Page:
Afrojack on His Debut Album, His Hair and Working With Friends

'I like the storytelling of instrumental club tracks way more than doing pop songs,' the DJ says

Afrojack
Courtesy of MillerPR
Afrojack
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"I want to keep it really true to myself and to my roots," Nick van de Wall, better known as Afrojack, tells Rolling Stone of his vision for the debut album he hopes to release this September. The 24-year-old Dutch DJ and producer first introduced Americans to his dense, aggressive electro sound with the 2010 club smash "Take Over Control,"  before becoming a mainstream chart-topping presence when he teamed up with Pitbull, Ne-Yo and Nayer for last year's mega-single "Give Me Everything." Afrojack is now back at home in Holland, after spending the better part of this year holed up at Hollywood's Paramount Studio writing and producing tracks, many of which will find a home on his first full-length release.

Afrojack, whose name comes courtesy of his once-outsized hair and jacked-up beats, says the music for his still-untitled album is finished; he just hasn't yet decided which tracks will make the final cut. Afrojack spent a healthy portion of his time in L.A. recording tracks with other artists and friends like LMFAO, Flo Rida, and Natasha Bedingfield, so he’s still mulling over which of these he will use for his album and which will end up in their respective artists' own repertoire. "I have the advantage of choice," he says of the enviable point he’s reached in his career. "I can do what I want. It’s nice."

Whether he truly doesn’t know or is simply playing dumb, Afrojack is guarded about revealing which guests will appear on his album – at press time, he could only confirm an appearance by singer Omarion. But regarding what type of sound his fans can expect on his debut, he is quite direct. "Basically it's gonna be dance," he says emphatically. "I want to give it as much of a dance feel as possible." Aside from a few choice singles, Afrojack doesn't see pop songs having a place on an album bearing his name. He’s aware that this may be a bit off-putting to a large contingency of his newer fans, but he says he cannot betray the genre he's loved since he was 13. "It's my first passion," Afrojack says of dance music. "I like the storytelling of instrumental club tracks way more than doing pop songs."  It’s a balancing act for Afrojack, really – keep his hardcore dance fans happy and risk alienating his newfound pop fans, or vice versa. So the DJ makes sure to add that he also loves the pop tracks he’s helped create – specifically "Give Me Everything."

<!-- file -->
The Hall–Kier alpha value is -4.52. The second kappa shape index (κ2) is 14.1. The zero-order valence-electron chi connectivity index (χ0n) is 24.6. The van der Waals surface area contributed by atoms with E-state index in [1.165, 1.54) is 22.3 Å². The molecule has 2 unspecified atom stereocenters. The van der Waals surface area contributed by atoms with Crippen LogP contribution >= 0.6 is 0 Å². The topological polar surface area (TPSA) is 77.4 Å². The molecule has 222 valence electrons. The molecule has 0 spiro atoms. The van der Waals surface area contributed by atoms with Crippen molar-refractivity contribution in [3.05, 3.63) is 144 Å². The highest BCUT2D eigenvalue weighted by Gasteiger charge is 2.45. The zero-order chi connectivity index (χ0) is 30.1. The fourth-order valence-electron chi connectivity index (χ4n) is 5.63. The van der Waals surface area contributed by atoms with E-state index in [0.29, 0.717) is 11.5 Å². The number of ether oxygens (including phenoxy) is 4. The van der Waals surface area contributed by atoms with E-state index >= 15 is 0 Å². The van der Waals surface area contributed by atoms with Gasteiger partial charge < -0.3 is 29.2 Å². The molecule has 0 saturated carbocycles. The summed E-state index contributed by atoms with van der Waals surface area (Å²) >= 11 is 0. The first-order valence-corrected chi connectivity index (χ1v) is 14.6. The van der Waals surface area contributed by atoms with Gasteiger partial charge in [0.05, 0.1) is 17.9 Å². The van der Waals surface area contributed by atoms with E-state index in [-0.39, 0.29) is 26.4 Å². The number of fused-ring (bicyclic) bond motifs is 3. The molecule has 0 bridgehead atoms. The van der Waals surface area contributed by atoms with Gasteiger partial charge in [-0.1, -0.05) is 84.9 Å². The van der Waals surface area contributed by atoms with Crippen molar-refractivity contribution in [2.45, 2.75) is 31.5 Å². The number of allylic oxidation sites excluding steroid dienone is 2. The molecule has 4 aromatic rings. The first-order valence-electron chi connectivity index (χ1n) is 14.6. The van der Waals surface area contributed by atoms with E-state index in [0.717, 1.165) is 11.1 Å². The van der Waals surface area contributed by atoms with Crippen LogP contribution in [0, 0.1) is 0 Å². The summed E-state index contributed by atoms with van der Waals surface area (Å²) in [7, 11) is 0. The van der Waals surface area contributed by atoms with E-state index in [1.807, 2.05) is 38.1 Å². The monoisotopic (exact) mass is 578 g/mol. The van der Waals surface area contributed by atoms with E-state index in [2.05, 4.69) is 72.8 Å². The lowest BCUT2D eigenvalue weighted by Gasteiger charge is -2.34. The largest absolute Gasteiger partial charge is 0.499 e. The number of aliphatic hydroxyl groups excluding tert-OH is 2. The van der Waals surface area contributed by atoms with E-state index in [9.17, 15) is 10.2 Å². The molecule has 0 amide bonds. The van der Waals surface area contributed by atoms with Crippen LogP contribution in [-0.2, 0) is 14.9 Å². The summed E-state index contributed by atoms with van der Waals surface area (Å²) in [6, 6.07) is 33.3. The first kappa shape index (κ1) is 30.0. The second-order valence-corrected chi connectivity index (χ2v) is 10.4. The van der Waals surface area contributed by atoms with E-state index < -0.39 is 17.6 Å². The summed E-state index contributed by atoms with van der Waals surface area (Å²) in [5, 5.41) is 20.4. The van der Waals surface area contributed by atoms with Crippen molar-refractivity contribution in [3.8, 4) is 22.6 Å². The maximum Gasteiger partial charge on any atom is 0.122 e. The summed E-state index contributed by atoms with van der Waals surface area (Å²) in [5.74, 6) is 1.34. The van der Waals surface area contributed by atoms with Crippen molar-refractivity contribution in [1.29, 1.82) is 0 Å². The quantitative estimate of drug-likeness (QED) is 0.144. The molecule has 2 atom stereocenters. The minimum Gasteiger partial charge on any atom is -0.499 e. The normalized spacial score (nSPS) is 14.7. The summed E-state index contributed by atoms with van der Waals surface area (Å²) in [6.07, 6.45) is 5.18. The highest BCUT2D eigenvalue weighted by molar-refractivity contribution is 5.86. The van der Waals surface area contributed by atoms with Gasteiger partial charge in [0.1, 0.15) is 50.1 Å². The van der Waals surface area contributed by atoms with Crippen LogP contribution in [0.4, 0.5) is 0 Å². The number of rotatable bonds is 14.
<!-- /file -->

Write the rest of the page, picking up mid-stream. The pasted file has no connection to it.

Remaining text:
Many of Afrojoack’s poppier numbers have come about as the result of friendships. He says that his close bond with Pitbull was how he ended up on the rapper’s massive single. "The fact is he's a really nice guy and I like his music," Afrojack says of the Miami MC. "What kind of asshole would I be if I wouldn't work with my own friends?"

So while in L.A., the DJ made sure his friends were always near: He rented a gigantic house in the Hollywood Hills that he shared with his crew, whom he had flown out from Europe. The hours spent in the studio were long – Afrojack estimates logging 14-16 hour days, on average – but retreating to the seclusion of his home at night served as a respite from his otherwise chaotic, oftentimes manic schedule. He greatly enjoyed the contrast. "When you're in the house in the mountains it's like you're in the middle of nowhere," he says while explaining his affection for L.A. "And then when you go down to the city, it's crazy and everyone's working."

For the first month of his stay, Afrojack spent much of his time working with writers, largely focusing on tracks he had already produced. He then took two weeks to record tracks for other artists in various studios around town before returning to Paramount to write and produce a batch of entirely new songs. The one constant was his hands-on approach: Afrojack says he almost always insists on composing his own music and assisting with the writing and melodic process. "When you come up with good concepts for songs," he says, "you have to put a lot of time and effort into it."

This spring and summer, Afrojack will return to the States for a full-fledged U.S. tour. All signs point to it being a crowded affair: This past December, his first U.S. solo show at NYC's Roseland Ballroom sold out in a matter of hours. "It was the most amazing experience ever," he says.  He’ll also return as a headliner to Coachella, where last year he was joined on stage by Paul McCartney and Usher. ("Paul was super nice," he says. "I wasn’t expecting anything so that was dope. They’re both legends.") Given his rising celebrity, this go-round at Coachella promises to be a different affair. Nonetheless, Afrojack says he still plans to dedicate nearly 40 percent of his set to new material. And it’s his audience’s open-armed reception that keeps him excited about the future of the genre. "You have all these people that are on a hunt for new music and they all come together," he says proudly of the dance music community. "You just don’t see that [in other genres]."

Yet a looming question still remains: Will the Afro that spawned the DJ’s name ever make its grand return? "I think it's a thing of the past," Afrojack says, laughing and sporting a buzz-cut. "But you never know. When I don't do my hair, believe me, it looks like a gigantic tree."

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